So what say you? Do you use flaws as fun little character quirks or do you like to go deep and explore “the lie your character believes”? What are the flaws for some other famous protagonists? Mal Reynolds, Roland Deschain, Buffy the Vampire Slayer, Walter White, Geralt of Rivia, Wonder Woman, Indiana Jones? Let me know in the comments!

3 thoughts on “The Lie You Tell Your Character

  1. Riley John Gibbs says:

    Cool approach to flaws. In the past, I’ve often used the Seven Deadly Sins as flaws, or at least as inspiration. This article gave me a neat new way to think about flaws. My divination wizard, who has had a few incarnations through different games over the last ten years, might have the following flaw:

    “Making the right decision is just a matter of having all the right information.”

    This speaks to the character’s emphasis of facts and logic over emotion and personal judgment. This is a much more interesting flaw than Wrath, which I have sometimes used in the past.

    As for Batman, the trouble with the flaw you propose—although it’s not wrong—is that he so often is written as actually knowing the best. He’s rarely ever wrong. It’s practically his superpower!

    I saw a comment somewhere on the internet yesterday about Batman that I liked: “The thing about Bruce is he believes he is not a good man, but he is.” Maybe that’s the lie he tells himself, that he is not a good person, like your character who doesn’t want to play the hero, but does anyway.

    And I’ll propose the following couple of flaws for Superman:

    “If I just try harder, everything will turn out alright.”
    “All people, deep down, are essentially good.”

    Liked by 1 person

    • Emmet Byrne says:

      Writing the article has made me be far more critical and dig a little deeper when I’m coming up with flaws. I’ve recently made a new warlock character and I’m still trying to tease his flaw out. Its getting there though.

      I quite like that as a flaw for Batman especially since, as you say, he often does know best! I think comic book characters are in quite a unique situation where they are frequently handed over to a new writer, who will have their own interpretation of what the characters greatest strength and weakness is, or who they are. Its unlike what you would see in traditional stories like novels or film which I think is why the stories that can be told are almost inexhaustible – everyone is different and every writer brings their own take to it.

      And I definitely can’t argue with your flaws for Supes. Though I would have gone with “Big Blue Boy Scout” XD

      Liked by 1 person

  2. Kristopher Jacobson says:

    My friend is currently running a Norse themed campaign where the gods have left the world and giants have risen from the earth. This ends up causing conflict between Dwarves, Men, and Elves: standard fantasy.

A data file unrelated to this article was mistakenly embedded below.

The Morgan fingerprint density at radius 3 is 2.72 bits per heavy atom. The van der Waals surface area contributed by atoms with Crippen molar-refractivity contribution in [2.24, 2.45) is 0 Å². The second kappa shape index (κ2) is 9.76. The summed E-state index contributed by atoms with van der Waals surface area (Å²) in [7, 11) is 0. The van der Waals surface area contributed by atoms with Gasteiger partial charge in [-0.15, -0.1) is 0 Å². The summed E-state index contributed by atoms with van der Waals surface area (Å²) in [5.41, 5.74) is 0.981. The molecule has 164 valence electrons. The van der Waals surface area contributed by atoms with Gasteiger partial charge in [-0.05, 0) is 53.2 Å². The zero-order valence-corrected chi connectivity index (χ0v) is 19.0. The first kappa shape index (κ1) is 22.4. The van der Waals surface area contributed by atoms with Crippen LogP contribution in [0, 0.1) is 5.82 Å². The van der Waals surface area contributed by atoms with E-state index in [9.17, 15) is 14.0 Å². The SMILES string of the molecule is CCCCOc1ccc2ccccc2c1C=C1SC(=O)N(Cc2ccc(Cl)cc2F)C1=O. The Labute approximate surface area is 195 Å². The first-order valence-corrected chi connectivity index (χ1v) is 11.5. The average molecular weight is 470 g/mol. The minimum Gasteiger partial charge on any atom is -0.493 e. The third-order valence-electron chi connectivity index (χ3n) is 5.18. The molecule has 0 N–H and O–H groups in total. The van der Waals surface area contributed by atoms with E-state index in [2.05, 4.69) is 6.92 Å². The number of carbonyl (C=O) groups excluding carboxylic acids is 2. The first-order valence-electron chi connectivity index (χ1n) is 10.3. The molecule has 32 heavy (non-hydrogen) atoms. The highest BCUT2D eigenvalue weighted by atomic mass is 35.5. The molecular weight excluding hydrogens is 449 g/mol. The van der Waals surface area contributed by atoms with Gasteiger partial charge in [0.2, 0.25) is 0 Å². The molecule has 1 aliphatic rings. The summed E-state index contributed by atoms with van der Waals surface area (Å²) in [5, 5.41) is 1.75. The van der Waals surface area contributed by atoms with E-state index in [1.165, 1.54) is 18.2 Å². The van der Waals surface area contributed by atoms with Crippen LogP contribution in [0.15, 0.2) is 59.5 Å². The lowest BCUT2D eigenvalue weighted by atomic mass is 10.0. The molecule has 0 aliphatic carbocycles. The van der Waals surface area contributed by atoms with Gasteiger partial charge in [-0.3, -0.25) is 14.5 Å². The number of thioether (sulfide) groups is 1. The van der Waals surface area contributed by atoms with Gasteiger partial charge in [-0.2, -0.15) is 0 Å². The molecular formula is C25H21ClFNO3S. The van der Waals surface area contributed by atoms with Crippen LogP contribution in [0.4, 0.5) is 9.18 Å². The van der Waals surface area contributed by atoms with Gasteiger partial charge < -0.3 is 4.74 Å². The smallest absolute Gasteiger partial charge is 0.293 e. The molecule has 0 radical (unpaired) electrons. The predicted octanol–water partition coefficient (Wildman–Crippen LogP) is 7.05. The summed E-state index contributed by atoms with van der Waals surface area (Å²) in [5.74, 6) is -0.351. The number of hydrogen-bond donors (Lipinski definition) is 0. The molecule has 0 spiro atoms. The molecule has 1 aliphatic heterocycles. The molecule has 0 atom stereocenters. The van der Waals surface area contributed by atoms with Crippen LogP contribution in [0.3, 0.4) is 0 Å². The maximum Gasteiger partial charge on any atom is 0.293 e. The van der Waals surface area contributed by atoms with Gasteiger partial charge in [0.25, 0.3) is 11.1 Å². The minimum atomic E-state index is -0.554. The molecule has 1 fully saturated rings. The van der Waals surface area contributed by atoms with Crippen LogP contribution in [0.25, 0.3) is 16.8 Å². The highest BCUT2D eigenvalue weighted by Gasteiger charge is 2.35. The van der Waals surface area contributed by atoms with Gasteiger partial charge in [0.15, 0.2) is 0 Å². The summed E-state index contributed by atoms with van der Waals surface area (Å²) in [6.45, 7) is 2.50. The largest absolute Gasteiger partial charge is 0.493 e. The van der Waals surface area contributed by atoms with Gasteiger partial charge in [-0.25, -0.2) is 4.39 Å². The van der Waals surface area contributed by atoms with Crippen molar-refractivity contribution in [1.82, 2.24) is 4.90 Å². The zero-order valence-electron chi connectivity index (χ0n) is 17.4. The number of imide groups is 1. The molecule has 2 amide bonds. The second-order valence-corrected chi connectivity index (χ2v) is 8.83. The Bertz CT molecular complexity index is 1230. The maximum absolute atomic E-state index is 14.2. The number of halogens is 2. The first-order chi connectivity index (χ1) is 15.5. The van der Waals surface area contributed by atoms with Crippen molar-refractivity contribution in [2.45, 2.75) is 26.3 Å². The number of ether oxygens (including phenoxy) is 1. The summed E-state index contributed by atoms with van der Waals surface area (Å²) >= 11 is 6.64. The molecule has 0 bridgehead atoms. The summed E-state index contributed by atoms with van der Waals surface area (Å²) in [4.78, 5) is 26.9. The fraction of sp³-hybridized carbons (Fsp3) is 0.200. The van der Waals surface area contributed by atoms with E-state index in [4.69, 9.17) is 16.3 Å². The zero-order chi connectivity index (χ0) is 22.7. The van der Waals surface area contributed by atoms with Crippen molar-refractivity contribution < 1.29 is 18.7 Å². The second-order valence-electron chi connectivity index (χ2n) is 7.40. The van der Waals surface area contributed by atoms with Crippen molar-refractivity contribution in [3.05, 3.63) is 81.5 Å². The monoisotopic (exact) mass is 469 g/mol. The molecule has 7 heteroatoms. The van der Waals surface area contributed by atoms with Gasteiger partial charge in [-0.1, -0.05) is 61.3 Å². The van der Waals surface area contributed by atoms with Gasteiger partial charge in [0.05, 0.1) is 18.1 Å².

Before this all goes down, my character, Aeseil lived her life in a small town at the edge of the elven territory where a raid occurred, killing her mother. Aeseil and her father fled, and he taught her the ways of the faith –as well as combat, hunting, etc.– in seclusion, moving around most of the time.
    Eventually she would set out on her own in a search for spiritual enlightenment and come to a glade with a silver spring. For several years, she would protect the glade from poachers and foresters, meditating and spending time with the natural inhabitants, eventually befriending a raven named Heiarn. She would leave at some point to take on the mantle of shaman in her town only to find out the gods have left this world. This causes her to go on a third expedition, seeing the carnage now wrought through the land. After returning with nothing to show, the giants would come at this point, and instead of coming together for several years to fight a common foe, the tribes would fight each other for scarce resources and territory.

    During her religious training, she picks up an ideal that “All natural life is precious and should be treated with respect.” And her personality trait often reflects being optimistic in the face of adversity, but the lie she tells herself is “I believe Dwarves and Men are greedy, bloodthirsty, and not to be trusted.” She doesn’t believe this out of inherent hatred for men and dwarves but from what her experiences have shown her, and she wants to believe there is good in the world, not just violence and war. She wants things to change, to be proven wrong; but it seems like the fighting will never cease.